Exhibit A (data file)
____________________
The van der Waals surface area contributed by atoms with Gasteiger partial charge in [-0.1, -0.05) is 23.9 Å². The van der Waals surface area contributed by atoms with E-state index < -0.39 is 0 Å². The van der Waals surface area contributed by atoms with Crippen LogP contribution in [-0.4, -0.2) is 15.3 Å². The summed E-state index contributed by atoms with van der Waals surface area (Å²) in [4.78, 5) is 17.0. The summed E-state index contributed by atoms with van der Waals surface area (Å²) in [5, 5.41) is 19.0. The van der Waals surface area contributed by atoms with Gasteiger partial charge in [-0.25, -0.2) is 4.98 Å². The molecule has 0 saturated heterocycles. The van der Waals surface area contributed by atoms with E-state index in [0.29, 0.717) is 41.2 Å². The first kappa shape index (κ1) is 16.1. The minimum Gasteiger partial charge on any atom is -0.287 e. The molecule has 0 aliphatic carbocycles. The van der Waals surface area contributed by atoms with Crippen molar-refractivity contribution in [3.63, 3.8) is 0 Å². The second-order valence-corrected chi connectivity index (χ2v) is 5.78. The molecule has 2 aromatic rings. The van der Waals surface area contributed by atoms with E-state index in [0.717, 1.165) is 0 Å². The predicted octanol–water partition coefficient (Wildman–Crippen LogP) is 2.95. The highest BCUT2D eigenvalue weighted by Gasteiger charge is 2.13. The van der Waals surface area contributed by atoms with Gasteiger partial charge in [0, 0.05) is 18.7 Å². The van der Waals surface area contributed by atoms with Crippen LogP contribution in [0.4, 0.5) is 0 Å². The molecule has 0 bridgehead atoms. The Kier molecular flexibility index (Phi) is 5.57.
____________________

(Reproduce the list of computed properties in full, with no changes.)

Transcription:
The van der Waals surface area contributed by atoms with Gasteiger partial charge in [-0.1, -0.05) is 23.9 Å². The van der Waals surface area contributed by atoms with E-state index < -0.39 is 0 Å². The van der Waals surface area contributed by atoms with Crippen LogP contribution in [-0.4, -0.2) is 15.3 Å². The summed E-state index contributed by atoms with van der Waals surface area (Å²) in [4.78, 5) is 17.0. The summed E-state index contributed by atoms with van der Waals surface area (Å²) in [5, 5.41) is 19.0. The van der Waals surface area contributed by atoms with Gasteiger partial charge in [-0.25, -0.2) is 4.98 Å². The molecule has 0 saturated heterocycles. The van der Waals surface area contributed by atoms with E-state index in [0.29, 0.717) is 41.2 Å². The first kappa shape index (κ1) is 16.1. The minimum Gasteiger partial charge on any atom is -0.287 e. The molecule has 0 aliphatic carbocycles. The van der Waals surface area contributed by atoms with Crippen molar-refractivity contribution in [3.63, 3.8) is 0 Å². The second-order valence-corrected chi connectivity index (χ2v) is 5.78. The molecule has 2 aromatic rings. The van der Waals surface area contributed by atoms with E-state index in [0.717, 1.165) is 0 Å². The predicted octanol–water partition coefficient (Wildman–Crippen LogP) is 2.95. The highest BCUT2D eigenvalue weighted by Gasteiger charge is 2.13. The van der Waals surface area contributed by atoms with Gasteiger partial charge in [0, 0.05) is 18.7 Å². The van der Waals surface area contributed by atoms with Crippen LogP contribution in [0.4, 0.5) is 0 Å². The molecule has 0 bridgehead atoms. The Kier molecular flexibility index (Phi) is 5.57.